Any type of earning that you receive in a year (salary, bonuses, commission, gambling winnings) will have taxes withheld and paid out to the IRS in your name. As an employee, taxes will be withheld from your paycheck by your employer and will be calculated based on your W-4 filing status and allowances.
For individuals that do not pay their taxes through withholdings, or those who do not pay enough that way, there will be an estimated tax imposed on you that you will need to pay. In addition to income tax, estimated tax is also used as a method to pay both self-employment tax and alternative minimum tax. Estimated tax may also apply for things such as dividends, interest, capital gains, rent, and royalties.
Determining tax withheld using Form W–4
The amount of income tax your employer will withhold from your paycheck is dependent on two things:
- Your total annual income; and
- The information you complete on your W-4.
Form W–4 includes three types of information that your employer will use to figure your withholding:
- Whether to withhold at the single rate or at the lower married rate.
- How many withholding allowances you claim. (Each allowance reduces the amount withheld.)
- Whether you want an additional amount withheld.
When using Justworks, the additional federal income tax withholding amount is applied to every paycheck. If you're a salaried employee and would like an additional $100 withheld from your paycheck each month, you should put $50 in that field.
How to adjust your withholdings in Justworks
At Justworks, you will not be required to complete a W-4, but instead we will ask for your withholding information via our enrollment process. Employees are prompted to enter their filing status and exemption information when they enroll in the system, and can make changes on their own at any time. There is a section to choose the number of allowances withheld as well as a box to enter an additional predetermined amount. If you prefer, you can also enter the information yourself by navigating to their employee record and clicking Edit next to Bank & Tax Settings.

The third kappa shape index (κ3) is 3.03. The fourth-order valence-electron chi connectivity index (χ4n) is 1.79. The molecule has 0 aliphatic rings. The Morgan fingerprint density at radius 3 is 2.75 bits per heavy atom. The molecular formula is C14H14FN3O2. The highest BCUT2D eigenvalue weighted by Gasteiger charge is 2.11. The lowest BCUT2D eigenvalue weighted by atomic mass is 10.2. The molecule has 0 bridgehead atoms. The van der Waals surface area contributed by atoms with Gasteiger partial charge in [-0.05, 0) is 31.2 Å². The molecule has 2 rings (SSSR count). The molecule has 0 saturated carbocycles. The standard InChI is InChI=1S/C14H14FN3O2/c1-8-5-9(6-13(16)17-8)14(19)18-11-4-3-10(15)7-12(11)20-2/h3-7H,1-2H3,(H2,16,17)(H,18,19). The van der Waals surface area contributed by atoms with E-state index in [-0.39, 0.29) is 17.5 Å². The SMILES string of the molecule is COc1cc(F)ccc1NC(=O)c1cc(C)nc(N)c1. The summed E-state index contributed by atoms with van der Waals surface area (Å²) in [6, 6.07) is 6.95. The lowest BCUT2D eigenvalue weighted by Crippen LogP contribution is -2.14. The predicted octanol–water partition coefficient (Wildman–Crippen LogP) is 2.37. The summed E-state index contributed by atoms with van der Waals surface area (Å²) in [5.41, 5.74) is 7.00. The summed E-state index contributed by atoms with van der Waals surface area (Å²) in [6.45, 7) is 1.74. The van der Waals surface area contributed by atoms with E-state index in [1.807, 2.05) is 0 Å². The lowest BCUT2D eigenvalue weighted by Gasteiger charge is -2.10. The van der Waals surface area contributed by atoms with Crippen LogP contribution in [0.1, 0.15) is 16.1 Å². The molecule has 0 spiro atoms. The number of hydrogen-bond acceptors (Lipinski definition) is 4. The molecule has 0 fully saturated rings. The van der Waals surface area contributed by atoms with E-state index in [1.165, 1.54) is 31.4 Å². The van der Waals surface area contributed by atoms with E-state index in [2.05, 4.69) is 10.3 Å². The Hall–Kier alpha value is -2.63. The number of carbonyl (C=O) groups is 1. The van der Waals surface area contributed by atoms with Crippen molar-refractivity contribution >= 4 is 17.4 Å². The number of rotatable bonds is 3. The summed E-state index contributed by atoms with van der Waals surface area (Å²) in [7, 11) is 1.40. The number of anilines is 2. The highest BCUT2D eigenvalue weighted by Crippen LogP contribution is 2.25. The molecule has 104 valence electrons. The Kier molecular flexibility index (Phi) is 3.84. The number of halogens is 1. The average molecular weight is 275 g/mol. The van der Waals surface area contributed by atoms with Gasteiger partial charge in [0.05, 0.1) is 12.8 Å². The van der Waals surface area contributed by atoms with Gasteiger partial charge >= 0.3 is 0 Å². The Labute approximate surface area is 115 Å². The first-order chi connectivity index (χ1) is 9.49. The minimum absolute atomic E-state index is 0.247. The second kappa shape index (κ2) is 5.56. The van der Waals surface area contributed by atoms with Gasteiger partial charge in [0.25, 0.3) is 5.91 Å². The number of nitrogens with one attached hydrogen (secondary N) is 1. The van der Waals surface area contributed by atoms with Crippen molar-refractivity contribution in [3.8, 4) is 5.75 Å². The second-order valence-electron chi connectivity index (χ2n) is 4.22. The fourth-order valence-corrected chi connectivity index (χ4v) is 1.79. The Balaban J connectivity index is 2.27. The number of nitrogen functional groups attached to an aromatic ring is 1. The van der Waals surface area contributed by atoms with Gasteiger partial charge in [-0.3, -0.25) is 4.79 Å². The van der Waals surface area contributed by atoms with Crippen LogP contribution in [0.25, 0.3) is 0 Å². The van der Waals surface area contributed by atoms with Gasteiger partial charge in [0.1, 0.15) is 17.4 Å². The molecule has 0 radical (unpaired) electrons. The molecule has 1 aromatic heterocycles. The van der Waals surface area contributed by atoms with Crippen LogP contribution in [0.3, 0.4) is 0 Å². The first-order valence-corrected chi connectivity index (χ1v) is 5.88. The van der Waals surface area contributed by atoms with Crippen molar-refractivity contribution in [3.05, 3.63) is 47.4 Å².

If you’re unsure of how to set up your withholdings, you can use this Withholdings Calculator from the IRS.
How do you file all of your payroll taxes
Ok, so now you have a better idea of exactly where all your money is going. Now how do you make sure that it’s all going to the right place? Good news! If you’re a Justworks customer, we actually take care of all your payroll tax filing on your behalf. Seriously. We know this is stressful stuff and it’s a lot to keep track of for all of your employees. Let us worry about it for you. We’ll handle all of your company's quarterly payroll tax returns on your behalf. Costs are already included in your monthly Justworks fee.
This material has been prepared for informational purposes only, and is not intended to provide, and should not be relied on for, legal or tax advice. If you have any legal or tax questions regarding this content or related issues, then you should consult with your professional legal or tax advisor.